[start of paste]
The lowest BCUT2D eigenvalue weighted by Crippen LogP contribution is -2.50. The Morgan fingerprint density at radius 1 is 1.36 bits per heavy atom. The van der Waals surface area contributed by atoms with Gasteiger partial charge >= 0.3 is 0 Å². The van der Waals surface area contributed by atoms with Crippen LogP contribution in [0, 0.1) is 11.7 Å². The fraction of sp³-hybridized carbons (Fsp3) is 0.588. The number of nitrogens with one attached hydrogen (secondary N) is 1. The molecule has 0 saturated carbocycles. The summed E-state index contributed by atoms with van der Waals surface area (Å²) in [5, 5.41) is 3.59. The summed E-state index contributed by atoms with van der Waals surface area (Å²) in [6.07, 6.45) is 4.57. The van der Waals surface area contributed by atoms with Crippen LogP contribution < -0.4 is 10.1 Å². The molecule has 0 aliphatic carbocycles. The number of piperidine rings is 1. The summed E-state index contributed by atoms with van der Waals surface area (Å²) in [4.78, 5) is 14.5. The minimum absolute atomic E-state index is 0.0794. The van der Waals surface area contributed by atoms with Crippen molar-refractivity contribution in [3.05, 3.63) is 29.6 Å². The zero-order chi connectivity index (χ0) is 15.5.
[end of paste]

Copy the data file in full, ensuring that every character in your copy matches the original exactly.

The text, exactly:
The lowest BCUT2D eigenvalue weighted by Crippen LogP contribution is -2.50. The Morgan fingerprint density at radius 1 is 1.36 bits per heavy atom. The van der Waals surface area contributed by atoms with Gasteiger partial charge >= 0.3 is 0 Å². The van der Waals surface area contributed by atoms with Crippen LogP contribution in [0, 0.1) is 11.7 Å². The fraction of sp³-hybridized carbons (Fsp3) is 0.588. The number of nitrogens with one attached hydrogen (secondary N) is 1. The molecule has 0 saturated carbocycles. The summed E-state index contributed by atoms with van der Waals surface area (Å²) in [5, 5.41) is 3.59. The summed E-state index contributed by atoms with van der Waals surface area (Å²) in [6.07, 6.45) is 4.57. The van der Waals surface area contributed by atoms with Crippen LogP contribution < -0.4 is 10.1 Å². The molecule has 0 aliphatic carbocycles. The number of piperidine rings is 1. The summed E-state index contributed by atoms with van der Waals surface area (Å²) in [4.78, 5) is 14.5. The minimum absolute atomic E-state index is 0.0794. The van der Waals surface area contributed by atoms with Crippen molar-refractivity contribution in [3.05, 3.63) is 29.6 Å². The zero-order chi connectivity index (χ0) is 15.5.